18. Note 9: Square Roots • The opposite to squaring a number (i.e 42) is to take the square root of that number. • If you multiply a number by itself, you get a second number. The first number is the square root (√) of the second number. Examples: √81 = 9, because 9 x 9 = 81 Ex 5.08 pg 138 Ex 5.09 pg 141 PUZZLE pg 143 √16 = 4 √49 = 7 √225 = 15 4 x 4 = 16 7 x 7 = 49

19. Note 10: Integers • Integers are whole numbers, that can be either positive or negative.

20. Comparing Integers • We can compare integers using the following symbols: < means ‘less than’ e.g. 6 < 13 > means ‘greater than e.g. 43 > 41 Fill in the appropriate symbol: □ < > < □ 8 -3 □ 5 -2 □ -8 Pg 70-71 Ex 3.01 Pg 73-74 Ex 3.02

21. Note 11: Adding Integers • To add integers, start from where the first integer is. • Move right down the number to add a positive number • Move left down the number line to add a negative integer. Ex 3.03 pg 78 Ex 3.04 pg 79 -3 + 5 = 2 4 + -3 = 1

22. Note 12: Subtracting Integers • Notice: 5 − 4 = 1 Also, 5 + −4 = 1 We can simplify subtraction problems by adding the opposite of the second integer to the first integer. e.g. 1 − +3 5 − −3 −1 − −3 = 1 + −3 = 5 + +3 = −1 + +3 = −2 = +8 = +2 Ex 3.06 pg 81 Ex 3.07 pg 82

23. Note 13: Multiplying Integers • Rules for multiplying pairs of integers:

24. Remember BEDMAS! Multiplying integers 1.) 2 x 4 2.) 2 x −4 3.) −4 x −4 = = = 8 −8 16 3.) 9 x −7 4.) −6 x −4 6.) −5 x +2 = = = −63 24 −10 7.) 3(2 x −5 +1) 8.) (−6 −−4) x (−10 + 2 x 3) = = (−6 + 4) x (−10 + 6) 3(−10 + 1) =3(−9) = (−2) x(−4) = 8 = −27

25. Multiplying/dividing Integers + − − + Ex 3.15 pg 93 Ex 3.16 pg 95 Ex 3.17 pg 96 e.g.−12 ÷ −2 = 6

26. Note 14: Order of OperationsBEDMAS B rackets Exponents Division Multiplication Addition Subtraction When there is only x and ÷ work left to right When there is only + and − work left to right

27. BEDMAS Examples 5 + 3 x 4 6 x ( 3 + 2 ) = 5 + 12 = 6 x 5 = 17 = 30 13 − 4(3−1) 6(13−10) + 5(20÷4) = 13 − 4(2) = 6(3) + 5(5) = 13 − 8 = 18 + 25 = 5 = 43 IWB Pg 146 Ex 6.01 Pg 148 Ex 6.02

28. Note 15: BEDMAS with integers and exponents • We can combine many of the skills from this unit to solve higher level questions. Solve using BEDMAS 4[2 −(12−6)2 ÷ 3] (3 + 2)2 − 2 x 5 = 4[2 −(6)2 ÷ 3] = (5)2 − 2 x 5 = 4(2 − 36 ÷ 3) = 4(2 − 12) = 25 − 2 x 5 = 4(−10) = 25 − 10 = −40 Ex 6.02 pg 148 = 15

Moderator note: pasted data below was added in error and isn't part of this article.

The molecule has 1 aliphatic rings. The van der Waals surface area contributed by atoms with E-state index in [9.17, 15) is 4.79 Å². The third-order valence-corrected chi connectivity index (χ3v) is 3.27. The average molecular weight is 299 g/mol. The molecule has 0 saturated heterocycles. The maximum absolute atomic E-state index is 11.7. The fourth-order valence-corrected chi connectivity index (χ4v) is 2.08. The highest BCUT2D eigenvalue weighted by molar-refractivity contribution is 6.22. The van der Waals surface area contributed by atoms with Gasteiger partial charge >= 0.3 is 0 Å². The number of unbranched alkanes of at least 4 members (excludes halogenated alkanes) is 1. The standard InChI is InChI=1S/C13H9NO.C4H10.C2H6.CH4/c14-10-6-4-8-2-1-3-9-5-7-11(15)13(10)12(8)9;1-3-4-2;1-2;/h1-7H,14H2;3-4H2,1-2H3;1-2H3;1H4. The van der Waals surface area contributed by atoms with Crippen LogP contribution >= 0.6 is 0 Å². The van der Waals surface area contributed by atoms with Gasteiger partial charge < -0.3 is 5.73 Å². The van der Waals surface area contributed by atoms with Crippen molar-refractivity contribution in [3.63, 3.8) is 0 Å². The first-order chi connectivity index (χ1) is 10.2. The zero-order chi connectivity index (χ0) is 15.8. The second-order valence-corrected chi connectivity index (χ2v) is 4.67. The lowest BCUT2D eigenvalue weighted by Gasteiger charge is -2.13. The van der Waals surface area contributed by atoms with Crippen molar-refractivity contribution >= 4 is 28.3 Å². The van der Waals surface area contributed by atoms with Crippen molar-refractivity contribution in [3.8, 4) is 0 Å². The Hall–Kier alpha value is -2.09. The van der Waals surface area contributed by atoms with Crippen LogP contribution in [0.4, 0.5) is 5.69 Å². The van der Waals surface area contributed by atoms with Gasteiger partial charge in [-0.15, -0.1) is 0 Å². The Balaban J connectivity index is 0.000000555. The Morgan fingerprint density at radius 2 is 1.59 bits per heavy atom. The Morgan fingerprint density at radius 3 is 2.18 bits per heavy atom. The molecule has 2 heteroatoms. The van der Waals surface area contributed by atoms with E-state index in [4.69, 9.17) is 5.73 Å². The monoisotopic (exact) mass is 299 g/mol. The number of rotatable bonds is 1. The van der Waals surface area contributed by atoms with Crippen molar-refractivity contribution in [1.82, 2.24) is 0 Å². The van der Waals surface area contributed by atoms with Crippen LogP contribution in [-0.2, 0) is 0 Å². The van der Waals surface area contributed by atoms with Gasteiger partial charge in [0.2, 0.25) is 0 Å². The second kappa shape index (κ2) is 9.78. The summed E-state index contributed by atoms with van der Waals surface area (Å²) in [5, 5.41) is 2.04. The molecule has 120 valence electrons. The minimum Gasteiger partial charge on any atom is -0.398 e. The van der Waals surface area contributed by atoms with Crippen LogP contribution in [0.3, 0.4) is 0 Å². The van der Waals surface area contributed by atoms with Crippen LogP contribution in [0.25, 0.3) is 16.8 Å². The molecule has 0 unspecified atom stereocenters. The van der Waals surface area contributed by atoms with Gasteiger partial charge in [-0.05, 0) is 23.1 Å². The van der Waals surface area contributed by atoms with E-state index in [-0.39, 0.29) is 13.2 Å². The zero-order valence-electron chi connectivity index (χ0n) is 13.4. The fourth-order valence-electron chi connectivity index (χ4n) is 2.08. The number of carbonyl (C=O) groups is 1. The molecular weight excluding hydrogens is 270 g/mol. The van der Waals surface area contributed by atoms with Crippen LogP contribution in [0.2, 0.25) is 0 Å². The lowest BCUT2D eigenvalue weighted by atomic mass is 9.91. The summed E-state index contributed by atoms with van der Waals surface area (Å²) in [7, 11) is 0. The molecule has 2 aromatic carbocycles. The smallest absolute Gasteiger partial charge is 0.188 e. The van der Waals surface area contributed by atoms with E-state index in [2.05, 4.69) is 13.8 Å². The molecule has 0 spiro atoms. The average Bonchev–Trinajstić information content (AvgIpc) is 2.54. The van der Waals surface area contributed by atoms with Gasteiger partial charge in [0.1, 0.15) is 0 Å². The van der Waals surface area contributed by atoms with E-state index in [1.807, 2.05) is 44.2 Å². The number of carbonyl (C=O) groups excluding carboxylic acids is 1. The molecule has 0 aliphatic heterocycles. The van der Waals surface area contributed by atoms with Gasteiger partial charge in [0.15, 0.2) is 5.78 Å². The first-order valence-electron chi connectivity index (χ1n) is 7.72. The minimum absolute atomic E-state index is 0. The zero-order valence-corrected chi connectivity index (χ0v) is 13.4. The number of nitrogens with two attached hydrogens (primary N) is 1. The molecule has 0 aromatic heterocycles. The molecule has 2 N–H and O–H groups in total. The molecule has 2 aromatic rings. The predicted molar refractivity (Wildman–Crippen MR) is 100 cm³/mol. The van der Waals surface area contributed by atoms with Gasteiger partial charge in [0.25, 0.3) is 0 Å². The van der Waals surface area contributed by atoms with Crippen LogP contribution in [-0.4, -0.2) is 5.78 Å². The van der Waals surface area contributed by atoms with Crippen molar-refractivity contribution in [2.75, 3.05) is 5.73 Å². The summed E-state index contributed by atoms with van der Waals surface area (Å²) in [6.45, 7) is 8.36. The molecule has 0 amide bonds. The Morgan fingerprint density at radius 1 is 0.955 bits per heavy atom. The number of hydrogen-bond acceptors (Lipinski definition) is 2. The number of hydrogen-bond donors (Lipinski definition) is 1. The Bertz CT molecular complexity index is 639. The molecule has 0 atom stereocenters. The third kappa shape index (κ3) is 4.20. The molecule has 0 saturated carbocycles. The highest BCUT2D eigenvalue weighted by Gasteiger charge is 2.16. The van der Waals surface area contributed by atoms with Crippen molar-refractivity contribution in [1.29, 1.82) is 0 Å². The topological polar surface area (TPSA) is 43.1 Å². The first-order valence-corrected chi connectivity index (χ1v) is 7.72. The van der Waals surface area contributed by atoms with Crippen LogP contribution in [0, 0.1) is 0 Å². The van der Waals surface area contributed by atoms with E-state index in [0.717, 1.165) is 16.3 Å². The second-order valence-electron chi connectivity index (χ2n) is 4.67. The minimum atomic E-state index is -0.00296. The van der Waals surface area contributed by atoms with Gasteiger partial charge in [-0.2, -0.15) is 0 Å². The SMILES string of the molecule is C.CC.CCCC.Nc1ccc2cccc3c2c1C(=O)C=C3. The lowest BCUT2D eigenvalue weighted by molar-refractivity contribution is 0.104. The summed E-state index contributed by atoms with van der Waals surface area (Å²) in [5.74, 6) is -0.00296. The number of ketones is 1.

29. Number Strategies • Multiplying and dividing by multiples of 10 Multiply 27 by: a.) 10b.) 100 c.) 1000 thousands 7 0 2

30. Number Strategies • Multiplying and dividing by multiples of 10 Multiply 27 by: a.) 10b.) 100c.) 1000 thousands 2 7 0 0

31. Number Strategies • Multiplying and dividing by multiples of 10 Multiply 27 by: a.) 10 b.) 100c.) 1000 thousands 2 7 0 0 0

32. Number Strategies • Multiplying and dividing by multiples of 10 Divide 56000 by: a.) 10b.) 100 c.) 1000 thousands 0 0 5 6

33. Number Strategies • Multiplying and dividing by multiples of 10 Divide 56000 by: a.) 10b.) 100c.) 1000 thousands 5 6 0

34. Note 16: x and ÷ by multiples of 10 • Multiplying by multiples of 10 cause the place value digits to glide to the LEFT the same number of place values as there are zeros in the multiplier. • e.g. 24 x 100 = 2400 • Dividing by multiples of 10 cause the place value digits to glide to the RIGHT the same number of place values as there are zeros in the divisor. • e.g. 94 000 ÷ 1000 = 94

35. Carry out these calculations a.) 79 x 10 b.) 533 x 100 c.) 21 x 1000 790 53000 21 000 d.) 230 ÷ 10 e.) 9500 ÷ 100 f.) 2300 ÷ 1000 23 95 2.3 g.) 142 x 20 h.) 60 x 300 i.) 25 x 3000 2840 18 000 75 000 j.) 25 000 ÷ 5000 k.) 480 000 ÷ 20 000 5 24 l.) Loati’s friend sell 2000 daffodils on Daffodil Day to raise funds for the local hospice. They raised \$ 14 000. What was the selling price for each daffodil? \$ 14 000 ÷ 2000 = \$ 7.00